With her first solo exhibition in London for over 20 years, Tomie Ohtake continues, even after her death, to fuel new engagements with the imperfect geometry of her late period abstractionism at the White Rainbow gallery. Tomie Ohtake was an esteemed Japanese-Brazilian artist, who impressively balanced the aesthetic values of these two different cultures through colours and materials; blending interestingly Japan’s red colour with Brazil’s yellow shades in her artistic practices.
Words: Yannis Kostarias
The show at the White Rainbow gallery features successfully selected art pieces that bring out the distinctive elements of both Ohtake’s painting and sculpture motives enabling the viewer to further discover the artist’s identity. In this respect, Tomie Ohtake demonstrated a strong involvement in the development of abstract experimentations and languages, either in her painting or in sculptural forms, incorporating influences from Zhen Buddhism, calligraphy as well as the Japanese abstraction movement. Particularly, Ohtake’s visual style in sculptures was mainly concentrated on curves and curlicues.
Pursuing to engage with the artworks, I felt conscious towards the small-scale line-based sculptures, all placed next to each other to create an abstract choreography through a variety of elegant movements on white carbon steel. Taking into account the spatial interpretation of this minimal installation, the shape of these sculptures reveal a soft power which transforms them into bespoke mediums of art. It should be highlighted that the exhibited sculptures in the gallery have never been shown before in Europe.
Ohtake’s creative output was not limited to geometric sculptural constructions, but also excelled at monochromatic paintings. Furthermore, Ohtake’s artistic synthesis encapsulates a strong commitment on the term of ensō or circle. The notion of ensō projects a symbolic interpretation into Japanese abstract art, representing not only void and emptiness, but also completion and substance. These Japanese aesthetics infuse a remarkable sense of spirituality deriving from the Zhen Buddhism principals. For instance, meditating before the painting process or controlling the breath while painting were great contributing steps to the final outlook of the artwork. Having being influenced by such concepts, Ohtake’s painting process strove to capture the process of its creation. Her refined circle’s depiction on these white, blue and red paintings indicate a poetic expression of her creative identity, while by giving an ethereal manipulation on the brushstroke the artist aimed to practice her ensō paintings as a creative model of spiritual discipline.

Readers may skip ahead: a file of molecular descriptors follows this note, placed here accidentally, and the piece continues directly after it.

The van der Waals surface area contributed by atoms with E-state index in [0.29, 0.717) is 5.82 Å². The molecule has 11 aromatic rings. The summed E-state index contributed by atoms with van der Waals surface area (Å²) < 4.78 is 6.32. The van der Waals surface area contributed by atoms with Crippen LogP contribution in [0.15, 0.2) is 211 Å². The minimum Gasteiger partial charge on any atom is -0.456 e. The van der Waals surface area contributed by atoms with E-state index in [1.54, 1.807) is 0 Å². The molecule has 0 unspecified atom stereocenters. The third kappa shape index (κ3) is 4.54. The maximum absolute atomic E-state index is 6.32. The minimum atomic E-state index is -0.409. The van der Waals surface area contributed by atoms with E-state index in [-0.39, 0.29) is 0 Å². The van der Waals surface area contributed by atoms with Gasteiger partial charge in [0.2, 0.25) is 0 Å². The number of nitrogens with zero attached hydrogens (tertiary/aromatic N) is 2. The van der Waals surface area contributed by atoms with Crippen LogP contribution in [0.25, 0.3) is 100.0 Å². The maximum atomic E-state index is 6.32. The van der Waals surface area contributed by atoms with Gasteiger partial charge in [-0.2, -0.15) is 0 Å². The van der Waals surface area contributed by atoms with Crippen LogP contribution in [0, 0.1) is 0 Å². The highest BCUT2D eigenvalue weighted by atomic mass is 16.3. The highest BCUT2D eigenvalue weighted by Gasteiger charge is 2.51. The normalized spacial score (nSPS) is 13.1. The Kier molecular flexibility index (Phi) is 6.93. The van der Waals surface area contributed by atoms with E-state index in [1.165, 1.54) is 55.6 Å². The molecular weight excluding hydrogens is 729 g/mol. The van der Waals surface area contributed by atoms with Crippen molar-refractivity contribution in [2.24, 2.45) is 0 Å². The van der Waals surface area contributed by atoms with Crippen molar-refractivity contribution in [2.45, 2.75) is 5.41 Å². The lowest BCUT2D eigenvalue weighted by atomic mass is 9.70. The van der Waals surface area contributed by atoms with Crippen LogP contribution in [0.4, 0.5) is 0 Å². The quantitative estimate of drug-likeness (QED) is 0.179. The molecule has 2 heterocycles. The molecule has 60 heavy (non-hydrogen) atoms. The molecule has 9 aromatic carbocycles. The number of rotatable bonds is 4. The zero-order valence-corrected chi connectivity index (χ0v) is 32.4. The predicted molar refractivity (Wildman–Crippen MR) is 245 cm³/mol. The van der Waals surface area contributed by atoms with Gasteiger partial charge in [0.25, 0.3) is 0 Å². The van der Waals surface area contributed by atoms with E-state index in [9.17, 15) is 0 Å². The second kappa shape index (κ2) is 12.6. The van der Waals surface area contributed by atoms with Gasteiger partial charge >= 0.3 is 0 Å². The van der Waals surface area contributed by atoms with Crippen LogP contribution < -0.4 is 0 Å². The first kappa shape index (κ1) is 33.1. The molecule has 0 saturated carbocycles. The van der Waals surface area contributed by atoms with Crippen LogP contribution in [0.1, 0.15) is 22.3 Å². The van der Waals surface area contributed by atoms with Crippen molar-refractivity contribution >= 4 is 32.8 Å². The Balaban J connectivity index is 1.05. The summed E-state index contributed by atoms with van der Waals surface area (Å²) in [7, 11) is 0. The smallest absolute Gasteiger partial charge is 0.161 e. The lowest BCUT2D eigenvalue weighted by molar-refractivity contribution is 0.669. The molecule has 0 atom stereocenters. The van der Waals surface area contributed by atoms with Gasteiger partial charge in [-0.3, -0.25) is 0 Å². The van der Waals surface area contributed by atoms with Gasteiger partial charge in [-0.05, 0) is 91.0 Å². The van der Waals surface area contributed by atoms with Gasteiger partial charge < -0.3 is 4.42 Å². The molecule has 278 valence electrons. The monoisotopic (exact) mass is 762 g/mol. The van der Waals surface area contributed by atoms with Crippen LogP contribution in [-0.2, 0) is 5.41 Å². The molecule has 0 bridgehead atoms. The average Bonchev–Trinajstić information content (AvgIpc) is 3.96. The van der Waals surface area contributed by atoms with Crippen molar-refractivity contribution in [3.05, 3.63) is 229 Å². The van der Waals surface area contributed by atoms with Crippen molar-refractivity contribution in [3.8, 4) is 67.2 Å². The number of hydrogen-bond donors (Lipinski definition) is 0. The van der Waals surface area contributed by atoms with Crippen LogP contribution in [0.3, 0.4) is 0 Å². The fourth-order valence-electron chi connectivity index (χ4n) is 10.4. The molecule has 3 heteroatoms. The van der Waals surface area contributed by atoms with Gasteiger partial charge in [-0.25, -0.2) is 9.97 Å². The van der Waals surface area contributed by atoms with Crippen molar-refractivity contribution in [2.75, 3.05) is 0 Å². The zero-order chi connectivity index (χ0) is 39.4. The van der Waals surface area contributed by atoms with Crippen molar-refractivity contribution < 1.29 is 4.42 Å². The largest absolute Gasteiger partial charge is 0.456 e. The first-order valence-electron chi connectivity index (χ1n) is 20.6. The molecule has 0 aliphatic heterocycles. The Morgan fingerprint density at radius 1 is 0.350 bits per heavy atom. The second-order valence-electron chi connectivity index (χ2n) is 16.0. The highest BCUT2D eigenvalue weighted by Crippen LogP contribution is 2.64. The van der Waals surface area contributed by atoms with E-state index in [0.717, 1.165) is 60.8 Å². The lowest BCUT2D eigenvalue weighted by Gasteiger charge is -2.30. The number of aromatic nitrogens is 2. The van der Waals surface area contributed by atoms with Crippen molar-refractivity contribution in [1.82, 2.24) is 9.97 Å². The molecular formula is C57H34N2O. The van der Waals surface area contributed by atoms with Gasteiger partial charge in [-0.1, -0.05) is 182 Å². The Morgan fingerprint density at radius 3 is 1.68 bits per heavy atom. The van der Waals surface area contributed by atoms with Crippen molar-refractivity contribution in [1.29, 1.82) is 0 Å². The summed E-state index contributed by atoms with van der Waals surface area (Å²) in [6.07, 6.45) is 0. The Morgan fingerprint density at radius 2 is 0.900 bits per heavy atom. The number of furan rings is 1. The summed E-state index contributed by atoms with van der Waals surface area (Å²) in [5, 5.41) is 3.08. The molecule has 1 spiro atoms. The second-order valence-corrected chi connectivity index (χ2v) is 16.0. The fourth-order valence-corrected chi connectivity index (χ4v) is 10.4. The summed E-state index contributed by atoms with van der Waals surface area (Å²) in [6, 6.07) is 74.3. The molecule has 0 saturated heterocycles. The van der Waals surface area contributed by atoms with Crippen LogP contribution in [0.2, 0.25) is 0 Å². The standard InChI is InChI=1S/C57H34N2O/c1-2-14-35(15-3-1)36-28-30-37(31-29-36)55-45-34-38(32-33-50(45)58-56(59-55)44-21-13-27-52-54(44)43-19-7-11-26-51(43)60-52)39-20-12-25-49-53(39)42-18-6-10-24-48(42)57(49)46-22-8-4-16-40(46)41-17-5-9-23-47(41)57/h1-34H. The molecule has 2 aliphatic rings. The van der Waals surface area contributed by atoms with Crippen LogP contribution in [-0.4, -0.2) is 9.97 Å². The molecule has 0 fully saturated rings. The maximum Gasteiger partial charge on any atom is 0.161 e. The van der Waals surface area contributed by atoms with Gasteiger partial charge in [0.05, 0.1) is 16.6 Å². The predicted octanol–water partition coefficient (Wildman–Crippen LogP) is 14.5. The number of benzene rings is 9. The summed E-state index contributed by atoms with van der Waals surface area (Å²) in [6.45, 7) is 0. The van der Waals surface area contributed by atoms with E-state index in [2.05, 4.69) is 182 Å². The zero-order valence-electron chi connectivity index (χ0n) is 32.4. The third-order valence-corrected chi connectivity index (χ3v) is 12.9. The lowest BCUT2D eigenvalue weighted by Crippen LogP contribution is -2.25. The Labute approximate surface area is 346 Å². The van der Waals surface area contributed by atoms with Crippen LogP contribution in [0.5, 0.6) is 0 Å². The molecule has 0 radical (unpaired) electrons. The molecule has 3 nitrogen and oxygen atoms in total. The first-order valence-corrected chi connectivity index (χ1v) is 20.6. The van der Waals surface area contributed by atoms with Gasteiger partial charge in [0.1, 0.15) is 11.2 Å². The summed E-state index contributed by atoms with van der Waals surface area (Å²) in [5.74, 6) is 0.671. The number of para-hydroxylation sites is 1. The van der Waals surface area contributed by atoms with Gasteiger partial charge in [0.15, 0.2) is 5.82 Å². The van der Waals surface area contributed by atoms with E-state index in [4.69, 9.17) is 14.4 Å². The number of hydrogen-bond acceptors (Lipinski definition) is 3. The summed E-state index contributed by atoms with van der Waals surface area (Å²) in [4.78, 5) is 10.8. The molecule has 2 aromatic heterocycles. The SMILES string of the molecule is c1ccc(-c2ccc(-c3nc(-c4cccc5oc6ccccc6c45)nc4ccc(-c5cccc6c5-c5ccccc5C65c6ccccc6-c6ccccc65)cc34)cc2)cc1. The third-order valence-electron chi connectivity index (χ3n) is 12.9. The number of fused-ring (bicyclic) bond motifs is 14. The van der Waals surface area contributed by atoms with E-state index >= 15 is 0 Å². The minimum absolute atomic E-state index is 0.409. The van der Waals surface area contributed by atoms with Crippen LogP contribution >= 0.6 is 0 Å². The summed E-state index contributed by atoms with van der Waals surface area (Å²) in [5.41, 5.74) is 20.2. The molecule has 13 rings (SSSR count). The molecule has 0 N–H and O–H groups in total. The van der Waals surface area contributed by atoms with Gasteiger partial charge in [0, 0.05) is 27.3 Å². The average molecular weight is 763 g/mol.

Tomie Ohtake developed her artistic practice in a discipline dominated by male artists. Yet, she established a successful career overcoming the obstacles of a time when museums and galleries gave high priority to the work of men. Notwithstanding the female under-representation in the art world, Ohtake shaped her own artistic identity and distinctive style. Now, the White Rainbow gallery provides ample exhibition space for the female artist and encourages the audience to familiarize itself with her work. On top of that, Georgia O’Keeffe’s recent exhibition at Tate Modern as well as Dorothea Tanning’s show at Alison Jacques gallery sparked a series of conversations in London about the remarkable lack of female artists in the art world. Despite their great talents, the legitimacy of their work was recognized late.
Overall, this show is nicely separated between material, colour and gesture; moreover, it underlines Ohtake’s ensō period of which both exhibited paintings and sculptures serve the techniques of the monochromatic artistic codes. Most definitely, Othake’s paintings and line sculptures evoke a balanced rhythm in the gallery space. The exhibition provides all these creative materials and mediums, even for demanding viewers, for a thorough and appealing engagement with emblematic Asian monochromatic artists, showcasing the late Tomie Ohtake and her life-long commitment on this distinctive form of art.
Exhibition Dates: 29 September -12 November 2016
White Rainbow London